The fear of being asked a question you can’t answer stops many Christians from wanting to talk about their faith. Many Christians choose to not share their faith at all because they are fearful they might say the wrong thing or not know how to respond at all.
You can’t possibly know every answer
The first thing to learn is to relax because you can’t possibly know an answer for every question. It is unreasonable for anyone to expect you to know all the answers.
A key verse for bridge-builders is 1 Peter 3:15, “But in your hearts set apart Christ as Lord. Always be prepared to give an answer to everyone who asks you to give the reason for the hope that you have. But do this with gentleness and respect.”
Always admit if you can’t answer the question. If you try to bluff your way people will see through your lack of knowledge.
Start an open and honest discussion
Rather than just trying to answer the question, you could try to start an open and honest discussion. Answering a question with a question is a technique Jesus often used. Randy Newman, in his book “Questioning Evangelism,” looks at this in some detail.
For example, somebody asks you, “Why do you think Christianity is the only way to God?”
You could quote and explain John 14:6, Act 4:12 or 1 Timothy 2:5 but this might only give the impression that you’re as narrow and intolerant as your questioner thought you were.
Alternatively, you could try to discover what your questioner knows about other religions and at some point demonstrate that the major world religions have very different beliefs which can’t be reconciled.
The most common question people ask refers to how a God of love can allow suffering. Often the question is very personal. “If God is so good, why did he let my cousin die of cancer?”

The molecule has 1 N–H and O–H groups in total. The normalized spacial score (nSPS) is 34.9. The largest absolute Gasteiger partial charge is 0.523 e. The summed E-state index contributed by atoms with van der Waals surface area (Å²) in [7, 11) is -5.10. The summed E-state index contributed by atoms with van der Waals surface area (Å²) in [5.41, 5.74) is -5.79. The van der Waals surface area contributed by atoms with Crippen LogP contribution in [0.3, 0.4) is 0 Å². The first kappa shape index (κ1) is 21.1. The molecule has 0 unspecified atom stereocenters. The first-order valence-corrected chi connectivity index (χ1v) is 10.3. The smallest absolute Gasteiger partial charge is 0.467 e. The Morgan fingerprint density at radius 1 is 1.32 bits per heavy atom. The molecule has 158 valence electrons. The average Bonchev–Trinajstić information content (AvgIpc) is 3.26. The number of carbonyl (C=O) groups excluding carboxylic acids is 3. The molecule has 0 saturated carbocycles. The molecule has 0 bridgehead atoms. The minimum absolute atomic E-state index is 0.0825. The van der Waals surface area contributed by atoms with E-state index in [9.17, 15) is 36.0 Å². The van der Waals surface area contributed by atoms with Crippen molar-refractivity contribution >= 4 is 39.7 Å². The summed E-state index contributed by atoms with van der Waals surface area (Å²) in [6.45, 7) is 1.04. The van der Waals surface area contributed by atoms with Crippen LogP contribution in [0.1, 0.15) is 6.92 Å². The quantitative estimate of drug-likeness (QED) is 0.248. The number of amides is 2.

One difficulty is that people ask big questions but demand short answers. It is impossible to come up with a relevant answer to the problem of suffering in a few sentences. Even if our questioner is willing to listen for hours, we must admit we don’t have a complete answer to the problem of suffering.
Listen empathetically and willingly
Empathy and willingness to listen could be more helpful than a slick but inadequate answer. Whilst working for Bridge-Builders as an Evangelist, I was visiting door to door when an older lady got very angry with me and talked about her husband’s painful death and how the Church showed no care. I had no answer but I asked if I could pray with her. As I prayed I saw her hardness melt. We both cried. She said to me, “You’re welcome to return any time.” I had not answered her question but I had demonstrated that I cared.
I often admit I can’t give a complete answer to their question and ask if I can explain why I am a Christian. If I get a positive response I either share my faith story or talk about the resurrection of Jesus. If I have a good discussion with a thinking person I often ask: “If Jesus did not rise from the dead, what happened to his body?”
Sometimes the questioner is a thinking seeker and their questions need answering. You can tell them that you will find out an answer. Say, “That’s an interesting question. Can I think about it and get back to you?” It would be good to arrange with them when you will meet to continue the conversation. Then, you can seek the advice of your pastor or another mature Christian or look at one of the books suggested below.
Books which have proved helpful include:
- ‘It makes sense’ by Stephen Gaukroder (Scripture Union)
- ‘Searching Issues’ by Nicky Gumbel (Kingsway)
- ‘Handbook of Christian Apologetics’ by Kreeft & Tacelli (Monarch)
- ‘Evidence that demands a verdict’ by Josh McDowell
- ‘I’m glad you asked’ by Kenneth Boa & Larry Moody
- ‘The Resurrection Factor’ by Josh McDowell
- ‘Who moved the stone’ by Frank Morison
- ‘The compact guide to World Religions’ by Dean Halverson
We would also recommend the following books: